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Syracuse football 2019 position preview: Wide receivers/tight ends

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This group’s experience could go a long way toward Tommy DeVito’s success.

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The 2019 Syracuse Orange football season is actually getting pretty close, so it’s safe to dive into position previews for each group on this year’s SU roster.

Each week leading up to the season, we’re profiling one group and every player that could make an impact (of any sort) this fall. Last time around, we talked about Syracuse’s running backs and how they have more depth than the Orange have seen in years. This week:

Wide receivers and tight ends

Perhaps no position has looked as impressive, from top to bottom, as the wide receivers since Dino Babers arrived. In his first two seasons, Syracuse wideouts like Amba Etta-Tawo, Steve Ishmael and Ervin Philips blew away every existing school record, yet last year, no such thing occurred... which may have been to SU’s benefit. Forced to operate without a primary target, the Orange passing game spread the love around with four different players catching at least 40 balls. While total receptions were way down, yards only took a small step back, and the passing game proved more efficient — so a net positive for the group, even without flashier counting stats.

This season, that greater efficiency could come in handy with a quarterback (Tommy DeVito) potentially more reliant on the deep ball than his predecessor. Syracuse should still spread the ball around quite a bit even with that shift, however. The biggest question will be whether or not they can a) do that without Jamal Custis and b) get enough time to let that deep throws develop.

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Wide receivers

Sean Riley, Senior

We’ve long known Riley’s prominence as a return man, but his receiving results were a little more questionable over his first two years (things back longingly at the TD drop at LSU). That certainly wasn’t the case last year, however, when he broke out for a team-high 64 catches — including four or more in 10 of SU’s 13 games. Like Phillips before him, Riley made a living out of making something out of nothing in small spaces near the line of scrimmage, while also using his speed to make things happen over the top. You’ll see more of the same this year, and he could even be more of a safety valve for DeVito in the season’s early weeks.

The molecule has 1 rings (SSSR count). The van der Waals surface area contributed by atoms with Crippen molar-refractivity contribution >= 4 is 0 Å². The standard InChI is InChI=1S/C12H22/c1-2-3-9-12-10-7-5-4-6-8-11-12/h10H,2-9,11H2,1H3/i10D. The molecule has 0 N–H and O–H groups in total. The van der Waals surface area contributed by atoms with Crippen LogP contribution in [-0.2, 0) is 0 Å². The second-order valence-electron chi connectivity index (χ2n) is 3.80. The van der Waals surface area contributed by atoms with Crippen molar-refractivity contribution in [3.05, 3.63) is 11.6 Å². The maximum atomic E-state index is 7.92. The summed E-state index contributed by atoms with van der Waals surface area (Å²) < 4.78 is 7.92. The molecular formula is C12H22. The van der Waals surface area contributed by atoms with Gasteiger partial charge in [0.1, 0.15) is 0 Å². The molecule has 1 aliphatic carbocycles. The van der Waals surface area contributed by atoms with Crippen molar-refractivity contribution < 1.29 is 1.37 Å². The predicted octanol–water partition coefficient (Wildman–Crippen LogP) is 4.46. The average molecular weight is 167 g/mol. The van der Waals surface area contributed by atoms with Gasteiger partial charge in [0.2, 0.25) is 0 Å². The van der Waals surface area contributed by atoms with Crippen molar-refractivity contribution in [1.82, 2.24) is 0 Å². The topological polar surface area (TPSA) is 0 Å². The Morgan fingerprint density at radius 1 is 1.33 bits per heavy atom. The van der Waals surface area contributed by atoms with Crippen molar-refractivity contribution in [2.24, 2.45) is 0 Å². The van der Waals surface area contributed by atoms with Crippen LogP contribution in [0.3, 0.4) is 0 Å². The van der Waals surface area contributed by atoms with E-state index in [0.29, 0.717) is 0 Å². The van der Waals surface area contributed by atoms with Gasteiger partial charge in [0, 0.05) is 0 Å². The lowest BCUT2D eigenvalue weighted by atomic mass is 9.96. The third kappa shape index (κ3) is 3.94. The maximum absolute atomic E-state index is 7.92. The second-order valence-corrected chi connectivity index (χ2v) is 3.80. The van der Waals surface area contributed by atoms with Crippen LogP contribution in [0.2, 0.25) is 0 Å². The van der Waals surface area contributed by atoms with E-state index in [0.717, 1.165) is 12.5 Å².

Taj Harris, Sophomore

Harris was a surprising force as a freshman, catching 40 passes for 565 yards and three scores — with nearly all of those numbers coming in the final 10 games as Harris supplanted Devin Butler in the starting lineup and continued to show himself a capable middle of the field pass-catcher. If anyone’s going to put up some record-setting numbers this season, it could be Harris, who has excellent hands and route-running skills already, and the physicality to fight off defenders in league play.

Trishton Jackson, (Redshirt) Junior

We saw a little bit of what Trishton could do in last year’s bowl game, when he caught three passes for 27 yards and a touchdown, and looked every bit the former four-star he was when he first arrived at Michigan State. At 6-foot-1, he’ll get some deep routes drawn up for him, but there’s a ample opportunity to see Trishton targeted as a mismatch against linebackers closer to the line of scrimmage, too.

Nykeim Johnson, Junior

Nykeim plays with the sort of speed and slot receiver capabilities Riley does, and has been plugged into some trick plays and reverses in recent seasons too. You’ll see him operate downfield a little more, though, but he doesn’t have the size to battle deep as Custis did. More likely, he’s plugged in to take advantage of speed mismatches, creating some havoc in the process.

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Sharod Johnson, (Redshirt) Sophomore

Like many of these players, Sharod Johnson is a receiver who can play a little bit in the slot, but also do some work five to 10 yards downfield near the sideline. Though he only caught seven passes last year, those went for a moderately impressive 97 yards, and he’ll likely be a larger part of the passing game this year.

Courtney Jackson, Freshman

Jackson’s an impressive athlete, playing both on both offense and defense in football, while also playing basketball. That sort of experience will be put to the test soon on the field, as he seems an heir apparent to the slot receiver position. The fact that he’s already getting an “OR” with Nykeim Johnson means he’s definitely going to see the field a bit this year.

Cameron Jordan, (Redshirt) Sophomore